The Young Elites by Marie Lu
Series: The Young Elites, #1
Genre: Young Adult Fantasy
Energy courses through me in relentless waves, feeding me even as I try to ignore the flood of power in my veins. In spite of everything, I feel a strange sense of glee.
All this chaos is of my own creation.
Although she survived the blood fever that crippled her country’s population, Adelina Amouteru is still suffering from its effects. Of everyone who became infected from the plague, only children survived, but their survival came at a price: physical disfigurements that has left them objects of pity and fear, and given them the collective name of Malfettos. Adelina herself is now silver-haired and missing an eye. A byproduct of the disease also gave some Malfettos supernatural powers, and those special Malfettos are referred to as the Young Elites.
The stigma surrounding Malfettos has ensured that they’re now essentially second-class citizens, even within their own families. Adelina has spent most of her life watching her father favor her younger, beautiful sister Violetta, who is everything that Adelina was supposed to be. She’s unwillingly put up with her family until she learns that she’s to be given away as a mistress to an older wealthy man - her status as a Malfetto ensures that she could never be properly married. Deciding that she can no longer bear this treatment, Adelina runs away and eventually finds herself under the protection of the Dagger Society, a small group of Young Elites. From them she learns that she possesses powers beyond reckoning. Enzo Valenciano, the leader of the Dagger Society, is none other than the dethroned heir of the throne, who gives his fellow society members the chance to retaliate against all those who have wronged them in the past.
Last year I read all four of Lu’s currently published novels (Legend, Prodigy, Champion, and The Young Elites), and it’s made me realize just how much Lu has progressed as an author. The Legend trilogy has its high and low points, but it is through the darker, fantasy world of The Young Elites that Lu has truly come into her own.
Adelina is not a likable protagonist; she’s not much of a sympathetic one, either. She’s calculating, vengeful, and jealous. Her circumstances are partially to blame for the girl she has become; she spent her childhood being abused by her father, mostly ignored by her sister, feared and disliked by her neighbors. But there’s also an uncontrollable darkness inside Adelina that manifests itself through her newly discovered powers: she pulls on others’ fear and unease to create terrifying illusions. Despite her desire for revenge, however, Adelina lacks the control and discipline to make the most of her powers. Through Adelina, Lu successfully presents a fascinating portrayal of an antihero.
In fact, it would not be an exaggeration to refer to The Young Elites as a story about antiheroes. Yes, more than one. Adelina is the primary character, but two other characters are also given narration: Enzo and Teren Santoro, the Lead Inquisitor. Through Enzo’s narration, readers gain a broader understanding of the background of those gifted Malfettos, of Kenettra’s treatment of Young Elites, and of their plans to rise up against an oppressive system. Adelina’s own struggles are put into perspective, as are the dangers than an unstable, powerful Young Elite such as she can pose for the entire system. Teren’s narration further expands the world, this time from the side of those fortunate enough to escape from the blood fever. His role as Lead Inquisitor is essentially to keep the peace by ensuring that troublemaking Malfettos are brought to justice, with an ultimate goal of eliminating all Malfettos from the population. Both of these young men also struggle with darker desires and doubts, their perspectives supplementary to Adelina’s, but still fascinating.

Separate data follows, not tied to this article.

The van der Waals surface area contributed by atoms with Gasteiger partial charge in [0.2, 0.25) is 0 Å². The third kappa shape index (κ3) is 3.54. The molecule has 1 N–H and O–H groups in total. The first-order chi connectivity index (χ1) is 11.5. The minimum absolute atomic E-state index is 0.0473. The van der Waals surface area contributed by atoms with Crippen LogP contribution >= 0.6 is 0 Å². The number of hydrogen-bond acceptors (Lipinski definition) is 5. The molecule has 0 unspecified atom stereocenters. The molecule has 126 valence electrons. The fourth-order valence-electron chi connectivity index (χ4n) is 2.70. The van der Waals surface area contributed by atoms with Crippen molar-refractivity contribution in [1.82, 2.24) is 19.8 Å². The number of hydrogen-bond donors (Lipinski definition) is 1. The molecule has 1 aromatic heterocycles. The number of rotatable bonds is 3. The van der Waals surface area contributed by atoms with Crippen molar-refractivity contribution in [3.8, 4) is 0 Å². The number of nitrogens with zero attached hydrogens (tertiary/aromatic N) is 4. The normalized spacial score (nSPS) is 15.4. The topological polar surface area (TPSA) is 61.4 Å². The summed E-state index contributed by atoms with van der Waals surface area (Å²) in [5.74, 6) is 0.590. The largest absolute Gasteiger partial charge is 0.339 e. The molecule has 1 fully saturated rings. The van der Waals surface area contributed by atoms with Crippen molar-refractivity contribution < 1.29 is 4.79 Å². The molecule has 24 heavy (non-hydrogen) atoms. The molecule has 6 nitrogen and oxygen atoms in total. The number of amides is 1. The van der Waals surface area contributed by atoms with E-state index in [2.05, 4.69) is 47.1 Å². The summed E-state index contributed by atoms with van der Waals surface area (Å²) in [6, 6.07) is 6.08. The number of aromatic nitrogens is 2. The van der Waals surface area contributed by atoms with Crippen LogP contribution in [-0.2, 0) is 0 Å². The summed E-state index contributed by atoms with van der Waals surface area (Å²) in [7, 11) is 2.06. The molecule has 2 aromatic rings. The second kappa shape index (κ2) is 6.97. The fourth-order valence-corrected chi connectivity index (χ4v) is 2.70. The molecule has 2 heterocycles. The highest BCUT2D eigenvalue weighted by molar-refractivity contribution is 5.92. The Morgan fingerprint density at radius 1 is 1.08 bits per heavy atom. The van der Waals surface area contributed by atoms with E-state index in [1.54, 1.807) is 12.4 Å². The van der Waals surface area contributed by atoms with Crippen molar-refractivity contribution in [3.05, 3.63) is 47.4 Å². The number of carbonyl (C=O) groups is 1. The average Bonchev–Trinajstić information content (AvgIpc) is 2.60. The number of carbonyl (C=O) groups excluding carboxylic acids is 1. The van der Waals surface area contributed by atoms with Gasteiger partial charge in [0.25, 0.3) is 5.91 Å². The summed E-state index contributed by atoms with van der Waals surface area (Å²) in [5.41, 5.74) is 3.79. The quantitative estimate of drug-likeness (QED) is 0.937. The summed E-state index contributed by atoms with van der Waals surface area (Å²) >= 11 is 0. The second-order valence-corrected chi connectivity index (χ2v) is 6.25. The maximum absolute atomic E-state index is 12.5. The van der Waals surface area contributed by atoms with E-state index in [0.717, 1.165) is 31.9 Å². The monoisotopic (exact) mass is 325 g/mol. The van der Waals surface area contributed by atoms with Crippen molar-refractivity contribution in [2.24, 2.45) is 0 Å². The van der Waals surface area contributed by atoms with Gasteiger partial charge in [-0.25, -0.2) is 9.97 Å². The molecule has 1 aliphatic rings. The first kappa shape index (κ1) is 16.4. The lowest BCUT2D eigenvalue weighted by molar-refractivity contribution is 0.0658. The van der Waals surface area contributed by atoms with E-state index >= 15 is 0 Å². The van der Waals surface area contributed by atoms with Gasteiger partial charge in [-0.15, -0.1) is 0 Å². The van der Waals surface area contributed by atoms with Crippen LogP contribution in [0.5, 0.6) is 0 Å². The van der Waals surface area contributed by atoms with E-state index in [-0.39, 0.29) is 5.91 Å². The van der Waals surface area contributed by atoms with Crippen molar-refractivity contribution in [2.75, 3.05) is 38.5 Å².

But perhaps most interesting of all is the relationship that Adelina has with her sister Violetta. Violetta represents everything that was taken away from Adelina when she caught the blood fever all those years ago: beauty, the guarantee of an accepted place in society, their father’s love. When Violetta unexpectedly enters Adelina’s new life, Adelina must grapple with how she truly feels about this sister whose life is a result of good fortune, rather than any intentional ill-will against Adelina. A few twists along the way make their relationship even more complicated.
This is not simply a novel about embracing our darker desires, however; this is also a novel about the consequences of going too far. Perhaps that’s a fairly obvious statement, but it’s worth mentioning that Lu is not afraid to let bad things happen to her (morally gray) characters. Or good things, though those good things are in short supply. Death, torture, blackmail, and violence all feature heavily in this book.
There’s a certain allure to be found within the darkness, both for the characters and the readers, however. This is the sort of story that can make readers wonder just how far they’d be willing to go to promote their own agendas, and exactly what they owe to others. I cannot wait to see where Lu takes Adelina’s story next.
Rating: 4.5 stars